You posted a corrected version of the schematic in another question (which has now been deleted) with important differences (e.g. no battery). I reproduce it below:
Essentially, the circuit in the red box ensures that the circuit is only turned on when C1 contains sufficient charge:
- The piezo power source charges C1 through the bridge rectifier.
- During this initial phase, Q2 is off and the MAX666 and subsequent circuits are off.
- Zener D2 is biased through R4 and R3, limiting the base of Q1 to about 12V, while C1 will charge to a higher voltage.
- When C1 reaches about 12.6V, Q1 base-emitter starts conducting, bringing Q1 on.
- The current through Q1 collector goes through R2, giving a voltage drop which turns Q2 on.
- The "gnd" for the rest of the circuitry is now connected to C1's negative plate via Q2 and thus the circuit is powered (with MAX666 providing 5V regulation).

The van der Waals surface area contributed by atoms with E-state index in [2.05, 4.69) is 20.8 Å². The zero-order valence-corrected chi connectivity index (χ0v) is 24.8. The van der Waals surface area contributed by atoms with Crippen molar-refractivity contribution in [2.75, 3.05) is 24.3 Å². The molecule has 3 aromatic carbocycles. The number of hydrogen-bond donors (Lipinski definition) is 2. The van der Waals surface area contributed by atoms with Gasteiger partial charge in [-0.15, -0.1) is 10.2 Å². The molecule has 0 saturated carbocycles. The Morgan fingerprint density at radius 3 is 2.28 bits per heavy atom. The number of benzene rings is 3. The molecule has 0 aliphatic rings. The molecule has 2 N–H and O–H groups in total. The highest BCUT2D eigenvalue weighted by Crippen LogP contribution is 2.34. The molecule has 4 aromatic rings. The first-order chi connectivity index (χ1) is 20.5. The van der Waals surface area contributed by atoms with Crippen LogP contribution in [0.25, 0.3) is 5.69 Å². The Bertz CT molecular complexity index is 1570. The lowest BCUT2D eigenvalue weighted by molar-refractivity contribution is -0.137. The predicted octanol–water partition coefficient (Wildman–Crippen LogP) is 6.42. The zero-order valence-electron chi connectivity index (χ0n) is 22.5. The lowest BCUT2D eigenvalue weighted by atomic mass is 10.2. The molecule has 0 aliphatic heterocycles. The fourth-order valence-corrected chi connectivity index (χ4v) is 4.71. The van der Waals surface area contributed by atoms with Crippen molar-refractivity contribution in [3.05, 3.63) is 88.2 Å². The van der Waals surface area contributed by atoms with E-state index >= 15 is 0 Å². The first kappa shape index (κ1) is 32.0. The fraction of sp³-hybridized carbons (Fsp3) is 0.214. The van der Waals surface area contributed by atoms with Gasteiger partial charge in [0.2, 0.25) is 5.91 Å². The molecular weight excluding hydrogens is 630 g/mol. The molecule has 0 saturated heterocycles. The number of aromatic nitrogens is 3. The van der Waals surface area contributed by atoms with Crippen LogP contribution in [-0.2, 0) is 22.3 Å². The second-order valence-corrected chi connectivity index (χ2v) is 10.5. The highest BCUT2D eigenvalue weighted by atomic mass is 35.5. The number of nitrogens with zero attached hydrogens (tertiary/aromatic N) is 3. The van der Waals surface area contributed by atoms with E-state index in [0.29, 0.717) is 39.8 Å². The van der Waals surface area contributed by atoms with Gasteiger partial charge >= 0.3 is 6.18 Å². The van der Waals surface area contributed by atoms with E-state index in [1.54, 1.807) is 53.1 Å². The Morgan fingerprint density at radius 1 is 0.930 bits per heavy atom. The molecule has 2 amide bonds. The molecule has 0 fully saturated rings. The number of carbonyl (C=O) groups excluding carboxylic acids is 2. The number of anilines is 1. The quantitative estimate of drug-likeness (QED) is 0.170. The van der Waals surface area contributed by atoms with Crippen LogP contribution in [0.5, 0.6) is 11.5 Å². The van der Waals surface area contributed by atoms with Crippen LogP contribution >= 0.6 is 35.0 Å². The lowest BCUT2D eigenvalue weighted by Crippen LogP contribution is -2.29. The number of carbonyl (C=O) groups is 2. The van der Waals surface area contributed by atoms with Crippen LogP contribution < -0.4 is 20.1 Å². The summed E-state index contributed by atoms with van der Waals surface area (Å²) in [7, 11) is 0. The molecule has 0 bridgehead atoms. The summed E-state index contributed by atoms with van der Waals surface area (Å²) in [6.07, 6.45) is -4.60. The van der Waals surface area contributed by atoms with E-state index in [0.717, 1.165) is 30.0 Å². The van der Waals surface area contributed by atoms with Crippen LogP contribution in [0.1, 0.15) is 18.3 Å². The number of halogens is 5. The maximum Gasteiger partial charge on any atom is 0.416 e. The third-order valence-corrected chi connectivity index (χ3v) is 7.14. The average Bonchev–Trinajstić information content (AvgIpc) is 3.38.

So Q1,D2,Q2 hold the system off while C1 charges to an appropriate voltage.
Now what is C3 for?
- If C1 starts to lose charge/voltage, the MAX666 Vin and Vout will droop, causing improper circuit function. To prevent this, the MAX666 grounds the LBout pin (see What does "LB" out mean in a DC-DC buck converter?).
- The LBout low pulse is transmitted through C3 and momentarily turns Q1 off.
- This pulse is enough to break the "latch" action formed by Q1 and Q2, and Q2 turns off. The capacitive coupling (C3) ensures that Q1 is not held off forever.
- The rest of the circuit goes back to being unpowered, while C1 regains its charge, and we go back to step (1).
Edit in response to question:
The VN2222L NMOS has a Vgs threshold of about 2.5 V. This voltage will be created by a tiny current of 2.5 uA through R2.
So as Q1 turns on (allowing current from C1 to flow through R1,Q1,R2), Q2 will also start to turn on. This has a feedback effect because Q2's conduction lowers the voltage at Q1's base, thereby turning Q1 on strongly, which turns Q2 on more strongly. This is the "latch" effect which must be broken for the circuit to reset to step 1.